What their writings—particularly those of Jarvis and Shirky—share are a belief in the transformative power of networks, both for journalism and indeed for the world; and a related, but not identical, faith in the wisdom of crowds and citizen journalism, in volunteerism over professionalism, in the “journalism as conversation” over traditional models of one-to-many information delivery. The consensus believes that reporters and editors must enter into deep, if not constant, contact with readers via social media, especially Facebook and Twitter. The consensus favors “iterative” journalism—reporting on the fly, fixing mistakes along the way—versus traditional methods of story organization, fact-checking, and copyediting; it favors spontaneity and informality over formal style and narrative forms.
FON thinking has roots in the non-journalism academy, particularly in the notion of so-called peer production, the participation of citizen-amateurs in professionalized activities. Based on ideas promulgated by prominent legal theorist Yochai Benkler, media scholar Henry Jenkins, and Shirky himself, peer-production theory holds that dramatically lowered costs of organizing, communicating, and sharing will upend many sectors of modern life, journalism very much included. Advocates of peer production (also known as social production) often point to such successful open-source collaborations as the Linux operating system and Wikipedia as harbingers of the networked future.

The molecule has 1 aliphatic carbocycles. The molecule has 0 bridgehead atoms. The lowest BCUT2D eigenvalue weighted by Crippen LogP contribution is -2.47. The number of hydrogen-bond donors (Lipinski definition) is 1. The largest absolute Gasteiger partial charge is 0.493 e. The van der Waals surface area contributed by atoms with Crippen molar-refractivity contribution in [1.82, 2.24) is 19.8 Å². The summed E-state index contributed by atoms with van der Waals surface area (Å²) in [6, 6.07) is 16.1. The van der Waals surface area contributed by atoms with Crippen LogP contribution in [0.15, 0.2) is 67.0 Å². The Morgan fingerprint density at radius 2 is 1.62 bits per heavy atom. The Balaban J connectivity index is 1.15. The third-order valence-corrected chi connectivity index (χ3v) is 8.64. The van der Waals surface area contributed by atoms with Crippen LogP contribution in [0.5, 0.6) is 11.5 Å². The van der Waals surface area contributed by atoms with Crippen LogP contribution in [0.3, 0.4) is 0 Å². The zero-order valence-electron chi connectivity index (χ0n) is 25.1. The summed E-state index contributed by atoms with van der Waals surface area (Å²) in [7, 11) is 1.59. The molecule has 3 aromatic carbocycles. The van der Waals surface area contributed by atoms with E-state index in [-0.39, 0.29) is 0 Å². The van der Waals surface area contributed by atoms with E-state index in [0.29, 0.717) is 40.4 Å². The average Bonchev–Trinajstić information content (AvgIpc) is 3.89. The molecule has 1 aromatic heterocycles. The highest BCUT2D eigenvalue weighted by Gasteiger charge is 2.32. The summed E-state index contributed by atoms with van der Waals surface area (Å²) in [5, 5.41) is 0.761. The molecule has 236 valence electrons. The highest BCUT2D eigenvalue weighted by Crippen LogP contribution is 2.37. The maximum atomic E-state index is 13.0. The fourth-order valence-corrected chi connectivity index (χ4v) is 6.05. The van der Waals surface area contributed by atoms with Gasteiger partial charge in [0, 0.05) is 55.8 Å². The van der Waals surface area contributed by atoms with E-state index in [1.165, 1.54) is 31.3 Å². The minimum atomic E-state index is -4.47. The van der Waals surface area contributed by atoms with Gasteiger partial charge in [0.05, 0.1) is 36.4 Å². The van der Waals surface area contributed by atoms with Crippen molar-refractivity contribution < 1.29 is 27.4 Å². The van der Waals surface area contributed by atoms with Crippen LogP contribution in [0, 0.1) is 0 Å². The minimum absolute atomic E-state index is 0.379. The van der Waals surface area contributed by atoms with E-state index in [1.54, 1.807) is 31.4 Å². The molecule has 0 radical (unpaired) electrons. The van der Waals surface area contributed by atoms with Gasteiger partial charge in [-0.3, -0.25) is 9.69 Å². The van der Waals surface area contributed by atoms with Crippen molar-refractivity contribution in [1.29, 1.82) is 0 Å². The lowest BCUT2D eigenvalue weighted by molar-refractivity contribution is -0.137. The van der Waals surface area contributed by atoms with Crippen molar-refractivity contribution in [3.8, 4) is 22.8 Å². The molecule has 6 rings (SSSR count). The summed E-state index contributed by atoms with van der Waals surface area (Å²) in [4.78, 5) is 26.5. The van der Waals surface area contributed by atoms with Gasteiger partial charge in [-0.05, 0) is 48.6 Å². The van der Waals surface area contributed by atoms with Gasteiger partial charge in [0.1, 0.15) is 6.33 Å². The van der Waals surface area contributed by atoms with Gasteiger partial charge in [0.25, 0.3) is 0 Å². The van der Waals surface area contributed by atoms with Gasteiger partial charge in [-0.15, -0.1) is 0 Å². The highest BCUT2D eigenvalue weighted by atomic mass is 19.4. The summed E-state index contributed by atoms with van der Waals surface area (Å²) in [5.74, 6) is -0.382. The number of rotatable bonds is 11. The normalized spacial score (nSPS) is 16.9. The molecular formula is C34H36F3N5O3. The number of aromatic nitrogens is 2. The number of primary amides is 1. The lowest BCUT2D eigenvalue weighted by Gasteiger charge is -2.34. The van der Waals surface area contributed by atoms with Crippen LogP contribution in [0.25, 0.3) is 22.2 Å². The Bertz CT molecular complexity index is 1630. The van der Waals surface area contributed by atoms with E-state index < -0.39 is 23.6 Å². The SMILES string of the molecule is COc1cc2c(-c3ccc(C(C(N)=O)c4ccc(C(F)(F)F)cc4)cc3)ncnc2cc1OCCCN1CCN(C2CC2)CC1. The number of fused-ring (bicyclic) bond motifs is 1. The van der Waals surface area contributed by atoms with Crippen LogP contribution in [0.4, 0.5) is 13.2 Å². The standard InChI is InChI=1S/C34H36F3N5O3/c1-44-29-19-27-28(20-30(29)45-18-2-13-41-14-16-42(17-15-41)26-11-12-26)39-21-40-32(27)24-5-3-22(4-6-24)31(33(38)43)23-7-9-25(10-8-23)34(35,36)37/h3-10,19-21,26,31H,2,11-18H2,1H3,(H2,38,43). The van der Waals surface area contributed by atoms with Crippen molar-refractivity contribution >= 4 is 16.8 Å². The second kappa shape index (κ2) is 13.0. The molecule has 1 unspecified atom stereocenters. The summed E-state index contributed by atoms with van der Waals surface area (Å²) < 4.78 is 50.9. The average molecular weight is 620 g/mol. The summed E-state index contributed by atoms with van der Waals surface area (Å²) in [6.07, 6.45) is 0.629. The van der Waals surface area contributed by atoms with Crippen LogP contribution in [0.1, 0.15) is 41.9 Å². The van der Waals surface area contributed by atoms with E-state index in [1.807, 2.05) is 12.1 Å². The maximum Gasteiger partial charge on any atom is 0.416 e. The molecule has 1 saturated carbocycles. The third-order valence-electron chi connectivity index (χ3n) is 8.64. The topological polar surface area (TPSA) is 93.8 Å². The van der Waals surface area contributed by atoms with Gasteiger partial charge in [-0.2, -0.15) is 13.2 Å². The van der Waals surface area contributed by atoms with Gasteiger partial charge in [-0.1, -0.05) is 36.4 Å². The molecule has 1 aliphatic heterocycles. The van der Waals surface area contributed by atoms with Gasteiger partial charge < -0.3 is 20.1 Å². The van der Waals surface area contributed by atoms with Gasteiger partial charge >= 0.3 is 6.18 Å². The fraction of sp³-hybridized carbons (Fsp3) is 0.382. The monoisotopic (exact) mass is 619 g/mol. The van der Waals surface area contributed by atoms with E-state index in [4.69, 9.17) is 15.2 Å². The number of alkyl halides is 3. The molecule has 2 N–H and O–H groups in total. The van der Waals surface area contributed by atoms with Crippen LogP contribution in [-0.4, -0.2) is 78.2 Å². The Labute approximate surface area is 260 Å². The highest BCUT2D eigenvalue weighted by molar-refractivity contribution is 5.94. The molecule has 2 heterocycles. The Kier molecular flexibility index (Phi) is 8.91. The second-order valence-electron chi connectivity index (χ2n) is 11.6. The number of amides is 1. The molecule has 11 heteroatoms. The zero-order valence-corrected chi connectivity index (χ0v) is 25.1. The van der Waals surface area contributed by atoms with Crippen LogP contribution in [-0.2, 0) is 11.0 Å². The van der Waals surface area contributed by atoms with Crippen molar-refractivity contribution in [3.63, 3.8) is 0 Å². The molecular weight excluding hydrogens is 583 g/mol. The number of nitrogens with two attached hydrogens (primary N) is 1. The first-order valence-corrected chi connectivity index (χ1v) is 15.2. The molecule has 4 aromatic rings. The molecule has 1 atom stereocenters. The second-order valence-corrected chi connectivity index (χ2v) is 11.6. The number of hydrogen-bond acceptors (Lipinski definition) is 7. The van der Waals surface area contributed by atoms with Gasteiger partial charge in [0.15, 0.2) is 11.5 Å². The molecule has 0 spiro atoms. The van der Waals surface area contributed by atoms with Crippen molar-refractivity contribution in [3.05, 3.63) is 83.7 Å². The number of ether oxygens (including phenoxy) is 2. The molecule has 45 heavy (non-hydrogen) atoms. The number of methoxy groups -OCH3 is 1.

As Shirky writes: “Social production: people you don’t know making your life better, for free.”
Peer production is itself a subset of a larger body of thought about networks and society. It tends to view a wired society as a fundamentally different one—less hierarchical, more democratic, more collaborative, freer, even more authentic—from those that preceded it. Manuel Castells, an important network theorist, contends that technology will transform nothing less than “the process of formation and exercise of power relationships.” Or as Nicholas Negroponte, currently on leave from the Massachusetts Institute of Technology, put it, the Internet is about to “flatten organizations, globalize society, decentralize control, and help harmonize people.”